The Psychology of Dress

The doctor is in... your closet!

What's Scarier Than Halloween?

The culture of cruelty

On the spookiest night of the year, we embody that which terrifies us to ultimately conquer our fears. Although explored on Halloween, fears of death, dying, hauntings, and evil spirits have not possessed our everyday lives as much as the culture of cruelty. Shaming and humiliating others was once part of the fringe of our culture. Watching exploitative talk shows, reading celeb tabloids, or collecting rag mags was limited to the checkout line, sick days in bed, or late hours of the evening. If we did admit to its consumption, it was only to friends or family who also revealed their dirty little secrets in covered whispers.

Oh, how times have changed! Just last week, an entire episode of Katie Couric was dedicated to addressing the culture of cruelty, primarily that done through all forms of media. From a sociological perspective, three major factors contribute to the increased incidence and prevalence. First, “everyday” people have become comfortable with exposure. We can see those like ourselves in their most private vulnerable moments…and they are able to make a very lucrative living doing so. Additionally, the greater their exposure, the greater their reward, especially if it involves self-humiliation or other-humiliation. As part of their new celebrity, these reality stars are open to as much anger, hate, and bile that their audience can inflict upon them…making for an even greater celebrity.

Find a Therapist

Search for a mental health professional near you.

Second, we are able to participate in conversations that were once limited to reporters, experts, notables or other celebrities. Through various forms of social media, we can shape the course of a cultural conversation, and even become an overnight celebrity through our commentaries. As with our reality stars the more outrageous (often cruel) our contributions, the more likely we will get noticed. Our wide range communication, coupled with our ability to remain anonymous, has allowed us to vent our frustrations, irritation and hate with little to no concern for the feelings of the recipient. We not only depersonalize ourselves in the virtual world, we depersonalize the target of our rage making our cruelty responsibility free.

Third, we are living in times of struggle and strain. Sometimes finding an outlet for our stressors, whether on a celeb that is doing better than we are or another blogger, feels like an incredible relief. Our scapegoats are available to us at all times, they do not know who we are, and we can walk away from the conversation at any time. The relief from this outlet of cruelty can take on an addictive quality. We seek relief from something, we search for a quick fix that takes us away from our pain, and we feel reduction in pressure after we use. Sadly, the long-term consequences are likely to destroy us.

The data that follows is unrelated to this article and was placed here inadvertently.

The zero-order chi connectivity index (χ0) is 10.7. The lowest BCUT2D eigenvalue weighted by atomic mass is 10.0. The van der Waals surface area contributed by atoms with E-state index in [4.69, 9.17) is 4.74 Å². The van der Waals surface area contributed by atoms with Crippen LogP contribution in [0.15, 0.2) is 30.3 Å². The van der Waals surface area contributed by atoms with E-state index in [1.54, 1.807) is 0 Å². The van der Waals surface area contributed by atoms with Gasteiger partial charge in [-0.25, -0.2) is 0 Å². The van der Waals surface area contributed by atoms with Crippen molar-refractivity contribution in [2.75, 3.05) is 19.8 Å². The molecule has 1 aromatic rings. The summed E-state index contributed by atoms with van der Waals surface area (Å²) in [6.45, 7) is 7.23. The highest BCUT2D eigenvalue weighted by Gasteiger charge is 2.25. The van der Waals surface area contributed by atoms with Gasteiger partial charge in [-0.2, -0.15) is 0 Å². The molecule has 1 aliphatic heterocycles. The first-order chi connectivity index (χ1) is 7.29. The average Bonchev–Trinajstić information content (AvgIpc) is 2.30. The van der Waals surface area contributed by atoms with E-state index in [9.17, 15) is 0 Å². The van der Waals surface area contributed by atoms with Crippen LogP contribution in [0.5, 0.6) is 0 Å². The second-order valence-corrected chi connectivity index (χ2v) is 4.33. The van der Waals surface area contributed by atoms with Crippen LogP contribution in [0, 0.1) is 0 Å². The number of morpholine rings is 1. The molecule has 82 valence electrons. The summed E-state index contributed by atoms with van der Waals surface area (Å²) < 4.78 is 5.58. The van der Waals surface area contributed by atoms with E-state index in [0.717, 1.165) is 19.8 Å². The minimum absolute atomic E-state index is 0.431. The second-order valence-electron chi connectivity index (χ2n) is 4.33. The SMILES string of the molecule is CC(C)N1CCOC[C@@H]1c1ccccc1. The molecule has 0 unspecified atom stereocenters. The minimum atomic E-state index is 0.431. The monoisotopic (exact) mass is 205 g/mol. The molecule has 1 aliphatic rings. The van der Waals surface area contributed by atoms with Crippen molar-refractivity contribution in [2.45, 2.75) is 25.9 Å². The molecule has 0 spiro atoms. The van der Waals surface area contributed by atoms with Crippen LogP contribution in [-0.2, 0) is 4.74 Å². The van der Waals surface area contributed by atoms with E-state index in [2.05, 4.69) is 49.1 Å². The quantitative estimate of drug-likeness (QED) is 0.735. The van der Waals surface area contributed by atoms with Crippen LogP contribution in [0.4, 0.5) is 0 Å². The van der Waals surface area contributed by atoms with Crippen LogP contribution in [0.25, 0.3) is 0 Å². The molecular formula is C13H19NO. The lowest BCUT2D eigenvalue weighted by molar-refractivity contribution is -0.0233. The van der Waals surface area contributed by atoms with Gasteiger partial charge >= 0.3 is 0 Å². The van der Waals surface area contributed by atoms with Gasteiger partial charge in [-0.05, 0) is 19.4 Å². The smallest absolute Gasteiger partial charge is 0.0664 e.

The impact of participating in and being exposed to this negativity seeps into our psyche. I have noticed that viewing or reading verbal or physical insults in the media, social or otherwise, has left my heart racing.  Like an attendee at a coliseum, I become enraptured, taking sides, angered, and experience a vicarious fight or flight response from just seeing, hearing, or reading the filth.  

If like me, you need to cleanse the emotional palette of ugliness, begin by examining if you are part of the culture of cruelty. Take inventory of your week's activities as they pertain to your media consumption or participation. How much of the negativity are you consuming mindlessly? Second, identify your triggers for seeking out these outlets. Has the consumption become part of an innocent habit that you were not even aware of? Or do you actively seek out these outlets to feel better about your own situation? Third, begin to examine the effects of consuming the cruelty. Like me you may find that you have an immediate response, like a racing heart, increased breathing, headaches, clenching, or disrupted sleep. Or you may find that the effects are slow acting, your anger increases or your tolerance decreases. Finally, if you are unable to remove this guilty pleasure from your life entirely, try balancing the scales. Increase the positive incoming information. For every negative item you read or see add on something inspiring or uplifting. If you find that the increase of positive media creates a ripple of happiness, add more each week to create a life full of joy. Then begin to remove the negative influences, you won't miss it as you have filled the gaps with the good things. So on this day of death and doom remember All Saints is just a day away! 

Jennifer Baumgartner, Psy.D., is a clinical psychologist who examines the underlying reasons for clients' style choices and creates a wardrobe to facilitate positive internal change.

more...

Subscribe to The Psychology of Dress

Current Issue

Just Say It

When and how should we open up to loved ones?